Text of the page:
Cadillac Fairview, the real estate company behind some of Canada’s most popular shopping centres, is found to have illegally collected about five million images of shoppers by using embedded cameras inside its digital information kiosks at 12 shopping malls, CBC News is reporting.
According to an investigation by the federal, Alberta, and B.C. privacy commissioners, the company used facial recognition technology to capture images without customers’ knowledge or consent.
“Shoppers had no reason to expect their image was being collected by an inconspicuous camera, or that it would be used, with facial recognition technology, for analysis,” said federal Privacy Commissioner Daniel Therrien.
The company used a technology called “anonymous video analytics” or AVA to capture temporary digital images of the faces of individuals within the field of view of the camera in the directory.
It then used facial recognition software to convert those images into biometric numerical representations of individual faces, about five million images in total. That sensitive personal information could be used to identify individuals based on their unique facial features, said the commissioners.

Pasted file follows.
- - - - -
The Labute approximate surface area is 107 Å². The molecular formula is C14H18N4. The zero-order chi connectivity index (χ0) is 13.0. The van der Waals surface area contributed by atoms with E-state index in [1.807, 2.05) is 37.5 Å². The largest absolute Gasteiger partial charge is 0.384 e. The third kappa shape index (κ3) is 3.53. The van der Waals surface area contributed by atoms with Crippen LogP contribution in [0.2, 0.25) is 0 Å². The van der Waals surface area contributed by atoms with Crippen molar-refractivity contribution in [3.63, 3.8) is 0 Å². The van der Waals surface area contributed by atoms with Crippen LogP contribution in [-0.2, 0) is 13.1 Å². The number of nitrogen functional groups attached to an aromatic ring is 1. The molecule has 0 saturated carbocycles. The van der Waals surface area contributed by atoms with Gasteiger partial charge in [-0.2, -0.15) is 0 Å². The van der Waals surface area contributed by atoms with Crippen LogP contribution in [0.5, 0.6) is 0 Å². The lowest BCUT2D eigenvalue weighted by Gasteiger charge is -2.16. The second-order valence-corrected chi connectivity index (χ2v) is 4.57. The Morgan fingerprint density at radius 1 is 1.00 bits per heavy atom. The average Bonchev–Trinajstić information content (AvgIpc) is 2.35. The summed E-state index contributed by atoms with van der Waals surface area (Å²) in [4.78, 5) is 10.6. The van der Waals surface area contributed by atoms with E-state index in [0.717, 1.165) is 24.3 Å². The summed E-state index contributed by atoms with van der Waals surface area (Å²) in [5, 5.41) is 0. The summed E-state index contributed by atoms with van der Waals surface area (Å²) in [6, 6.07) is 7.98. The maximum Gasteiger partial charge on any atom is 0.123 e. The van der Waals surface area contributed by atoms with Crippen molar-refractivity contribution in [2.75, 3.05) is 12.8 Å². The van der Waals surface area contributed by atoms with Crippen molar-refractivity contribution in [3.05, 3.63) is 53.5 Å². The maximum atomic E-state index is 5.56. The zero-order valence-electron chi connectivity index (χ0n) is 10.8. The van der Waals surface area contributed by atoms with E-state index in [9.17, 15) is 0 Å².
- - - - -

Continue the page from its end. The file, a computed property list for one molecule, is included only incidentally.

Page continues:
Cadillac Fairview said the images taken by camera were briefly analyzed then deleted — but investigators found that the sensitive biometric information generated from the images was being stored in a centralized database by a third-party company.
Cadillac Fairview said it used AVA technology to assess foot traffic and track shoppers’ ages and genders, but not to identify individuals.
B.C. Information and Privacy Commissioner Michael McEvoy, however, said that he and his counterparts can’t issue a fine in a case like this. “Fines in a case like this would have been a consideration. It is an incredible shortcoming of Canadian law,” he said.